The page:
The film marked one of the last films to be scored by James Horner, and one of three posthumous releases to feature his music. The film and the film's soundtrack album are dedicated to his memory.
Billy "The Great" Hope is an undefeated professional boxer living in the suburbs of New York City with his wife Maureen and their daughter Leila. During a match in which he defends his light heavyweight world title, Billy sustains an eye injury and is convinced by Maureen to retire while he's on top. After the match at a press conference, an up-and-coming boxer Miguel "Magic" Escobar taunts Billy and tries to get Billy to fight him. At a charity event for the orphanage where he and his wife both grew up, Escobar is in attendance, and as Billy is leaving, Escobar threatens he'll take Maureen and his title away from him, and while Maureen tells Billy to let it go and go home with her, Billy's anger gets the best of him, leading to a brawl in which Maureen is accidentally shot and killed by Miguel's brother Hector, who flees.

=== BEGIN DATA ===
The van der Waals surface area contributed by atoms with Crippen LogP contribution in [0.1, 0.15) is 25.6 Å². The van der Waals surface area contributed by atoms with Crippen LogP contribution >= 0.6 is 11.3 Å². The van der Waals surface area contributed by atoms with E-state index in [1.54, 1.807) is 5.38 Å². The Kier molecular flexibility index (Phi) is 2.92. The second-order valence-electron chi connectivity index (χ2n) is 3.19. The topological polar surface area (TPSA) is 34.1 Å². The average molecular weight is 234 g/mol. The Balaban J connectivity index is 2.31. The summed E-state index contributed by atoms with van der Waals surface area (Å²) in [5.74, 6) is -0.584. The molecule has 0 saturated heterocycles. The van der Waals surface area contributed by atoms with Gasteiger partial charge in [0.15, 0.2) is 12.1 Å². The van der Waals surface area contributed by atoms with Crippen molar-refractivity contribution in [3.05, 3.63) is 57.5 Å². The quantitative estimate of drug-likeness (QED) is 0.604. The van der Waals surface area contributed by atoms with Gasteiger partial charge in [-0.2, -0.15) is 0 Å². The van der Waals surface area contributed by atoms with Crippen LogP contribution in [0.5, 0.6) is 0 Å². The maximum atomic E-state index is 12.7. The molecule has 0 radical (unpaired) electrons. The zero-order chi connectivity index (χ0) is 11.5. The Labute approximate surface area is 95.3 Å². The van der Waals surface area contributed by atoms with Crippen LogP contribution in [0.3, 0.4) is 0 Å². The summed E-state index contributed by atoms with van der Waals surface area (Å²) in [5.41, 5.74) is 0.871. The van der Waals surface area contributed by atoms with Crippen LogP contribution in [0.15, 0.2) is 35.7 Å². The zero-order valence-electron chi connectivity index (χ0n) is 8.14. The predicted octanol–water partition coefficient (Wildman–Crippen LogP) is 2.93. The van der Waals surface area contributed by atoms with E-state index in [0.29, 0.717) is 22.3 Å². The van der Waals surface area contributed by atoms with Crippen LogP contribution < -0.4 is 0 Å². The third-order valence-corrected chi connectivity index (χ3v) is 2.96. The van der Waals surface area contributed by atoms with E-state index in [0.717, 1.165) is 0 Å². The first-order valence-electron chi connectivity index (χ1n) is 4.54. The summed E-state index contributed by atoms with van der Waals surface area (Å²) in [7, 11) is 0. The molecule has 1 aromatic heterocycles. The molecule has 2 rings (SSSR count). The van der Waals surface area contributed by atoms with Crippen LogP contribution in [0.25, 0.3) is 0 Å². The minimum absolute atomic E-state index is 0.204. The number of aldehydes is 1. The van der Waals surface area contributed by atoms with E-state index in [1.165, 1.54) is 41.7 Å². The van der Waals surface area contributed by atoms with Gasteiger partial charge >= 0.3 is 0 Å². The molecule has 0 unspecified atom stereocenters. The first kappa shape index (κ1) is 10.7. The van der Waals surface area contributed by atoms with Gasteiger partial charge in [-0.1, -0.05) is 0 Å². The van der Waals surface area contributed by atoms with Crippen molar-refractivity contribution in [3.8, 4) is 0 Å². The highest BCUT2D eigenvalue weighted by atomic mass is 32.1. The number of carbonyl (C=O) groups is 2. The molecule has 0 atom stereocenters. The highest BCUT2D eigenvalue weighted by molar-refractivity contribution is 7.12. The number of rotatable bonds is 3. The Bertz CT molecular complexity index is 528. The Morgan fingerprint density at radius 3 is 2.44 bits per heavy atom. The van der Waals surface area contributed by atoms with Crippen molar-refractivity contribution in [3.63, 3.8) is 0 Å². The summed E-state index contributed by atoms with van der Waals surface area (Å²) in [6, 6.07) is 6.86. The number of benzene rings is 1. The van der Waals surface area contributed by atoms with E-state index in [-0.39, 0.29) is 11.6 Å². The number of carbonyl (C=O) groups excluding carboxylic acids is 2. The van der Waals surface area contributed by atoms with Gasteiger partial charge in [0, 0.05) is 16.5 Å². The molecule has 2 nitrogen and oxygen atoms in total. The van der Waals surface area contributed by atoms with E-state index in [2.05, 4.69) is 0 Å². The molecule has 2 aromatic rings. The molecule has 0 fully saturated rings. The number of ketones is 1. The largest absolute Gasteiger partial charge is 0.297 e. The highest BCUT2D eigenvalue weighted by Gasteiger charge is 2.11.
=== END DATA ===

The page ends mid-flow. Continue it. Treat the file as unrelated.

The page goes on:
Billy begins abusing alcohol and drugs while obsessively searching for Hector. He eventually gets a tip about Hector's whereabouts but only finds Hector's drug-addicted wife Maria, and leaves after learning Hector is a father. After attacking a referee out of frustration after throwing a fight, Billy is suspended and left indebted, leading to his house and belongings being repossessed. He continues to spiral out of control and nearly dies after crashing his car in a suicide attempt, which also causes him to lose custody of Leila, who is put under care of Child Protective Services officer Angela Rivera. The incident drives Billy to sober up, but Leila cuts ties with him, blaming him for their predicament.